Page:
1/2 teaspoon vanilla extract
1/2 cup of chopped, toasted hazelnuts


1. Line an 8 x 8 inch baking pan. Butter the pan to prevent future sticking. Make certain you have everything chopped, measured, and ready to go. You really don’t want to be caught with your pants down when making fudge, believe me.

2. In a heavy-bottomed saucepan (3 qt. is excellent), bring sugar, milk, salt, and butter to a boil over medium heat, stirring constantly. Let the mixture come to a boil, stirring all the while to prevent burning. When it reaches the much-desired temperature of 234°F, remove from the heat and immediately stir in chocolate and marshmallow creme. Incorporate all ingredients until uniform in color, then add vanilla and hazelnuts. Fold in nuts.

3. Pour hot fudge into your prepared pan and spread evenly with a spatula. Refrigerate for about two hours before serving. Or let set at room temperature for much, much longer than that. Your call.

4. When the fudge has a nice, firm texture, run a sharp knife around the edges of the pan, invert onto a cutting board and cut into desired pieces.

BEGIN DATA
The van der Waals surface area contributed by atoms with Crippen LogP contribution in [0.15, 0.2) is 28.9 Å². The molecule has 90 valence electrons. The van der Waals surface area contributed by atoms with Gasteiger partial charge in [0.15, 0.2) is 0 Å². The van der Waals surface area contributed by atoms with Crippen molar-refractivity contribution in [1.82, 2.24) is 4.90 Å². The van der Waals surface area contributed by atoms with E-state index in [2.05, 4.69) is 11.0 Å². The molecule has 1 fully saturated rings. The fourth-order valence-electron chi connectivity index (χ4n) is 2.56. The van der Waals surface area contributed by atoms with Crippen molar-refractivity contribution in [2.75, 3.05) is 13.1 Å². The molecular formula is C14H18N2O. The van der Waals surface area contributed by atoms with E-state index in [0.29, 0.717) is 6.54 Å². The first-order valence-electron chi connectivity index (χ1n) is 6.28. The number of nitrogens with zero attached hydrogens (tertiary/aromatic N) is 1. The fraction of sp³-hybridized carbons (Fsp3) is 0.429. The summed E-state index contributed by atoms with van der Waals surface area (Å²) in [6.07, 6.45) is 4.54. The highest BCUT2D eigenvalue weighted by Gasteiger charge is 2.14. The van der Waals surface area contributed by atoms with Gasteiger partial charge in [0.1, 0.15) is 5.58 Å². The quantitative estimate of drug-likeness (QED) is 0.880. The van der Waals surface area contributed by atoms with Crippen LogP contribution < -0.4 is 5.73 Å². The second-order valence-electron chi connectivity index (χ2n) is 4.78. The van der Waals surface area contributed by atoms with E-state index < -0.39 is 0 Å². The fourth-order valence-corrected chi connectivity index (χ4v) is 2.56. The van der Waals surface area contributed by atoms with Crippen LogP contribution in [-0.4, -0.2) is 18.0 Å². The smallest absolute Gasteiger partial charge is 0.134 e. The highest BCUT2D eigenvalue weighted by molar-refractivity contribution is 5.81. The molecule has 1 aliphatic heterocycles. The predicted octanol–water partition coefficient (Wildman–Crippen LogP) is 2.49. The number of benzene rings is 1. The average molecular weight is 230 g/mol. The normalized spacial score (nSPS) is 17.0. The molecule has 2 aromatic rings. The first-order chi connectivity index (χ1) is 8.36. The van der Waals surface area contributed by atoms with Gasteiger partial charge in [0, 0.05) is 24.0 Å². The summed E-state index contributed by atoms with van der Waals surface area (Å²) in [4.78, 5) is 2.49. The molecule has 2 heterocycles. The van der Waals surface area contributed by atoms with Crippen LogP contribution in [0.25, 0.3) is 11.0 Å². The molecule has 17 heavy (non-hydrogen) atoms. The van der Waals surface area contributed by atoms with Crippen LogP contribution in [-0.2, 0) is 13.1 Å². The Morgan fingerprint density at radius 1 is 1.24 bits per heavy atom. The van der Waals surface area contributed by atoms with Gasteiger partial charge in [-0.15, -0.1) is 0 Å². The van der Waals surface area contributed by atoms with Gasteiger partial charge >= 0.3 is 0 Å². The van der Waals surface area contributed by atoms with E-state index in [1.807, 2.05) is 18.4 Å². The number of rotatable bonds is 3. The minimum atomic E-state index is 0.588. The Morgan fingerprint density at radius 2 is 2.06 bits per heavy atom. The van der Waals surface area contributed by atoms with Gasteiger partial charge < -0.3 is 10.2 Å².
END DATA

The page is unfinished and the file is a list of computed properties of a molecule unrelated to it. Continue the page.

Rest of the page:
5. To serve, pick up a small piece and raise it to mouth level. Open mouth, insert fudge, close mouth, and chew. It’s really that easy.

If you do not trust yourself with so much fudge around the house, I suggest you pack some for your friends. They’ll thank you for it later, believe me.

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15 Responses to 'Round the Corner, Fudge Is Made.

  1. Nicky D. says:

    Whenever I think of fudge, and I do think of fudge, it reminds me of that scene where Bugs neglects to catch baby Finster because he gets distracted by his fudge. I couldn’t find a clip, probably been censored to unrecognizable oblivion, but make no mistake, dropping babies always was and always will be funny.

    Bugs Bunny: Oh, Finster! Oh, Finster, baby!
    [Sees Finster trying to get the money]
    Bugs Bunny: Oh, there you are, you naughty baby.
    [Shakes Finster]
    Bugs Bunny: How many times I have told you not to play with that dirty money? We’ll just have to get hims all tidied up.
    [Puts Finster in the washing machine and turns it on; takes him out, covered in suds]
    Bugs Bunny: There, nice enough to be kissed. Ah, whoops, the baby!
    [Throws Finster up against the ceiling]
    Bugs Bunny: Oh, dear. I do believe I’ve forgotten my fudge.
    [Turns around, Finster falls behind him]
    Bugs Bunny: Aw, sakes alive. Did’ims fall down?
    [Finster pulls out a knife and tries to stab Bugs; he misses and stabs himself in the butt]